By Tatum Hunter
If your home - with all its blinking, beeping, internet-connected devices - is a little digital kingdom, your wi-fi router is the gate. And somebody needs to keep a close eye on it.
Unfortunately, router maintenance is rarely at the top (or even the bottom) of our to-do lists.
Back in 2007, Zulfikar Ramzan, chief scientist at digital safety company Aura, says he helped uncover a new kind of cyberattack: by simply getting a victim to view a single webpage, hackers could change the settings on home routers - those bulky boxes collecting dust in your closet that connect your tech devices to the internet - and direct all the victim’s online traffic anywhere they chose.
Fifteen years later, people are still making the same security mistake that led to those attacks, failing to reset the default password on their home routers, he says.
“I think with routers, you just assume it’s safe. No one ever thinks about it. But they can also be a conduit,” Ramzan said.
Within minutes of going online, routers become targets for hackers, cybersecurity experts say. Some cybercriminals steal the router’s computing power to mint cryptocurrency such as bitcoin - and run up your electricity bill.
Others make off with your data after using your router to grab remote access to your computers. Some even put fake error messages up on connected gadgets like smart TVs, urging you to call a phony customer service number.
You can sidestep most of these risks with some simple router maintenance. One day a year is all it takes to stay secure, says Brian Contos, chief security officer at Phosphorus Cybersecurity.
“Maybe on April Fool’s Day every year I'm going to take a look and see if there’re any updates or changes that I need to worry about because the risks on the back end of not doing anything are actually growing,“ Contos said.
Here's your checklist for home router upkeep.
Set a strong password
Your router likely came with a default password. If you don’t change it to something distinct, hackers can punch it in remotely and access your network.
If you bought your own router, it probably came with a companion app where you can reset the password.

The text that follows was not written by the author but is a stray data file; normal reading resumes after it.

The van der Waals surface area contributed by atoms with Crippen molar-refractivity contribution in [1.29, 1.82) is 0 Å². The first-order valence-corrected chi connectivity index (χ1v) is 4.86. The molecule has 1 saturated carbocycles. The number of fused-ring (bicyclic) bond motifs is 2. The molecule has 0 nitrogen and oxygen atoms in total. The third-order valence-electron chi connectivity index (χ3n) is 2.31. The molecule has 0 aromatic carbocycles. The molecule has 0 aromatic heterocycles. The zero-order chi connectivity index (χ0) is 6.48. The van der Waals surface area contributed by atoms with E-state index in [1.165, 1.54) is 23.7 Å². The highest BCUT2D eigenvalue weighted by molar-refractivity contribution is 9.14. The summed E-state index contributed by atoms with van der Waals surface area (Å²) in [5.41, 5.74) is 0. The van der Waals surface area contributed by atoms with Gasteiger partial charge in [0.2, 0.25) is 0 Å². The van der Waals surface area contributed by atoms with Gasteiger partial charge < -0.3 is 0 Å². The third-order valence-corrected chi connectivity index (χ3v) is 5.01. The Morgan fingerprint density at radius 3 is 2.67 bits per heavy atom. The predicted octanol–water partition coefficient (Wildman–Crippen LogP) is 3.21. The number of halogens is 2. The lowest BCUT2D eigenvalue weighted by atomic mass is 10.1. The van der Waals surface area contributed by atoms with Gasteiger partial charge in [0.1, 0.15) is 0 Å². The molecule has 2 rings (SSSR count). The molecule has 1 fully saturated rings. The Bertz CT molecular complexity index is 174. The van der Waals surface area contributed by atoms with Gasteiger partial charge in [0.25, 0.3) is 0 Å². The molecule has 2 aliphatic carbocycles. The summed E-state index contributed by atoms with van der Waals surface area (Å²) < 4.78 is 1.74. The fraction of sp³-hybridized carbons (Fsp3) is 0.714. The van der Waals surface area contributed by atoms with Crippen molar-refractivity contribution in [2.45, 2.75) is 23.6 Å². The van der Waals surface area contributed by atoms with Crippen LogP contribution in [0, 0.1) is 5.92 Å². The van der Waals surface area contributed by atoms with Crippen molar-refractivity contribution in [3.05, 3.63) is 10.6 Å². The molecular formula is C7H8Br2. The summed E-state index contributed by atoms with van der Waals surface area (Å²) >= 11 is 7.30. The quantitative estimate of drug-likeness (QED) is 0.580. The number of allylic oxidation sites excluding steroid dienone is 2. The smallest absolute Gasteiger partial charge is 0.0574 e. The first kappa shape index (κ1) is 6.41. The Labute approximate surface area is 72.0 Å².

If you’re renting from your internet service provider, you can still change your password online. Find the IP address printed somewhere on your router, its packaging or its manual. (It will be a set of four numbers separated by periods.) Type the IP address into the search bar of your internet browser and hit go. That should take you to a page where you can choose to set a new password.
Go with a strong password you haven’t used anywhere else. Strong passwords have at least 12 characters as well as some numbers and special symbols, and they don’t connect directly to some easily-guessable aspect of your life. (So no pets’ names. And “password123” is off limits forever.)
Last, record the unique password somewhere secure - we recommend using a password manager like Dashlane, LastPass or 1Password. No need to rotate the password often, Contos said. Once a year is plenty.
Update the software
The software that runs on your router is called “firmware”, and it needs updates just like the operating system on your smartphone.
If your router allows for automatic updates, turn those on. That way, you don’t have to keep tabs on new updates, which are generally chock-full of security fixes that keep bad actors out.
Otherwise, you should find updates in the same place you went to reset your password.
Consider an upgrade - or get your own router
If your router is more than three or four years old, it’s probably time for a new one, Contos said. New systems come with better encryption options - which hide your traffic from snooping eyes - more secure radio frequencies for your wi-fi to travel on and easier management tools, he said.
Your old system also could be a liability. In the worst cases, the hardware is no longer supported, Contos said, which means it no longer gets essential security updates.
For the best value and security, consider investing in your own router rather than renting from your internet service provider, he added. A router from an electronics store should come with extra security features as well as an easier interface for updating passwords and software, if updates aren't totally automatic.
Don’t reveal personal details in your network name
Leave last names, home addresses, apartment numbers and phone numbers out of your SSID, which is the network name you see when you connect to your wi-fi. That gives strangers more information than they need, Contos said.
At the same time, don’t keep the network name that comes with your router, especially if it reveals the device’s model and manufacturer. If hackers are trying to identify routers with outdated software or particular default passwords, this makes their job easier.
Don’t forget your other connected devices
Your router is the gateway to your home network, but beyond it lie a bunch of other connected gadgets that are potential vectors for cyberattacks, Ramzan said. His company’s metrics indicate that people have an average of 50 connected devices in their homes.
Choose distinct passwords for all your password-protected devices, check regularly for software updates and be wary when buying from manufacturers you aren’t familiar with. With a few extra checks, you can keep your router and other devices cybercrime-free.